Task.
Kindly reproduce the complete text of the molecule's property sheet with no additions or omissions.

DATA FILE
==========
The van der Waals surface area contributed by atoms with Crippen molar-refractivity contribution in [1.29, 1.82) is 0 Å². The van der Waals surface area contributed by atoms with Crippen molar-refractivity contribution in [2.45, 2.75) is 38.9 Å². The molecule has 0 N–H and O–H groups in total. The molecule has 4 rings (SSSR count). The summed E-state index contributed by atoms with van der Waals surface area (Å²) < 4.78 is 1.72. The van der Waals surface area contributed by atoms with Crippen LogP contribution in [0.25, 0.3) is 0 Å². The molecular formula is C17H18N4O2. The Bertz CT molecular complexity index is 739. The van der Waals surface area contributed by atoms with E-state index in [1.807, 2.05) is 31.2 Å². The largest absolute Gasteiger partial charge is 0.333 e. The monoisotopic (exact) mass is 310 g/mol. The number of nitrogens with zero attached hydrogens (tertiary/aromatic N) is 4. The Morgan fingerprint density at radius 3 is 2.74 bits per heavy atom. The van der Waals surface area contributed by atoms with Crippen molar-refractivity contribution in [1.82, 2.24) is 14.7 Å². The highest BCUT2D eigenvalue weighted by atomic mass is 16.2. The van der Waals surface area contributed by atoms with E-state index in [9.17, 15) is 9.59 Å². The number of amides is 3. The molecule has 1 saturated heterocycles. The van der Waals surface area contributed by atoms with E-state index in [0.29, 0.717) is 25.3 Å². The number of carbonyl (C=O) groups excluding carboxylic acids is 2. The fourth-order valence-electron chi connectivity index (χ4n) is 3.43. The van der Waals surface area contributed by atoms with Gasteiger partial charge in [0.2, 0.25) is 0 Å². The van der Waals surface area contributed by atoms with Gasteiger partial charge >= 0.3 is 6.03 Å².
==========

The van der Waals surface area contributed by atoms with Crippen molar-refractivity contribution in [1.29, 1.82) is 0 Å². The van der Waals surface area contributed by atoms with Crippen molar-refractivity contribution in [2.45, 2.75) is 38.9 Å². The molecule has 0 N–H and O–H groups in total. The molecule has 4 rings (SSSR count). The summed E-state index contributed by atoms with van der Waals surface area (Å²) < 4.78 is 1.72. The van der Waals surface area contributed by atoms with Crippen LogP contribution in [0.25, 0.3) is 0 Å². The molecular formula is C17H18N4O2. The Bertz CT molecular complexity index is 739. The van der Waals surface area contributed by atoms with E-state index in [1.807, 2.05) is 31.2 Å². The largest absolute Gasteiger partial charge is 0.333 e. The monoisotopic (exact) mass is 310 g/mol. The number of nitrogens with zero attached hydrogens (tertiary/aromatic N) is 4. The Morgan fingerprint density at radius 3 is 2.74 bits per heavy atom. The van der Waals surface area contributed by atoms with Crippen molar-refractivity contribution in [1.82, 2.24) is 14.7 Å². The highest BCUT2D eigenvalue weighted by atomic mass is 16.2. The van der Waals surface area contributed by atoms with E-state index in [9.17, 15) is 9.59 Å². The number of amides is 3. The molecule has 1 saturated heterocycles. The van der Waals surface area contributed by atoms with E-state index in [0.29, 0.717) is 25.3 Å². The number of carbonyl (C=O) groups excluding carboxylic acids is 2. The fourth-order valence-electron chi connectivity index (χ4n) is 3.43. The van der Waals surface area contributed by atoms with Gasteiger partial charge in [0.2, 0.25) is 0 Å². The van der Waals surface area contributed by atoms with Gasteiger partial charge >= 0.3 is 6.03 Å².